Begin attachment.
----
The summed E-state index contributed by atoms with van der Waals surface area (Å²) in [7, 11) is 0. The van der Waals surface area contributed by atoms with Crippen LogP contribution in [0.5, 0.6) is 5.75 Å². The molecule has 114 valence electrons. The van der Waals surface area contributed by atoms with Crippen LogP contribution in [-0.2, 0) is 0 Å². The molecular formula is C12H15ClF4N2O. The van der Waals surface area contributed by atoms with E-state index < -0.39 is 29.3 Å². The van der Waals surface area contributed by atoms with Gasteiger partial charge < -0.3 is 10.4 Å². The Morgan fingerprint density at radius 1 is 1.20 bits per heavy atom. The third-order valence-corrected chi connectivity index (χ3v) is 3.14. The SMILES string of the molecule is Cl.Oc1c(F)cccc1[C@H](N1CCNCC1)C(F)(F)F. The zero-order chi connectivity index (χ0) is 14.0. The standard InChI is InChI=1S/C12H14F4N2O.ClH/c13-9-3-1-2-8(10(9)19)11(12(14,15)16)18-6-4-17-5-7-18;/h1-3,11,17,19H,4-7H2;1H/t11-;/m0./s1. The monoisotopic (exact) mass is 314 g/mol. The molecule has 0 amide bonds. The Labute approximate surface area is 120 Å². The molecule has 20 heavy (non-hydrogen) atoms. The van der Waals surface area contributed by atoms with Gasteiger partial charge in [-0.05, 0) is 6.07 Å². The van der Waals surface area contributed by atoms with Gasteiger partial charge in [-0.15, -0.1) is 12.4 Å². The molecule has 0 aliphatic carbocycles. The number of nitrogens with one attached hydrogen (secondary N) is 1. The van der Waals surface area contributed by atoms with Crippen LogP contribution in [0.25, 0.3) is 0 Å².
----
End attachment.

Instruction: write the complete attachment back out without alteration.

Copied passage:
The summed E-state index contributed by atoms with van der Waals surface area (Å²) in [7, 11) is 0. The van der Waals surface area contributed by atoms with Crippen LogP contribution in [0.5, 0.6) is 5.75 Å². The molecule has 114 valence electrons. The van der Waals surface area contributed by atoms with Crippen LogP contribution in [-0.2, 0) is 0 Å². The molecular formula is C12H15ClF4N2O. The van der Waals surface area contributed by atoms with E-state index < -0.39 is 29.3 Å². The van der Waals surface area contributed by atoms with Gasteiger partial charge < -0.3 is 10.4 Å². The Morgan fingerprint density at radius 1 is 1.20 bits per heavy atom. The third-order valence-corrected chi connectivity index (χ3v) is 3.14. The SMILES string of the molecule is Cl.Oc1c(F)cccc1[C@H](N1CCNCC1)C(F)(F)F. The zero-order chi connectivity index (χ0) is 14.0. The standard InChI is InChI=1S/C12H14F4N2O.ClH/c13-9-3-1-2-8(10(9)19)11(12(14,15)16)18-6-4-17-5-7-18;/h1-3,11,17,19H,4-7H2;1H/t11-;/m0./s1. The monoisotopic (exact) mass is 314 g/mol. The molecule has 0 amide bonds. The Labute approximate surface area is 120 Å². The molecule has 20 heavy (non-hydrogen) atoms. The van der Waals surface area contributed by atoms with Gasteiger partial charge in [-0.05, 0) is 6.07 Å². The van der Waals surface area contributed by atoms with Gasteiger partial charge in [-0.15, -0.1) is 12.4 Å². The molecule has 0 aliphatic carbocycles. The number of nitrogens with one attached hydrogen (secondary N) is 1. The van der Waals surface area contributed by atoms with Crippen LogP contribution in [0.25, 0.3) is 0 Å².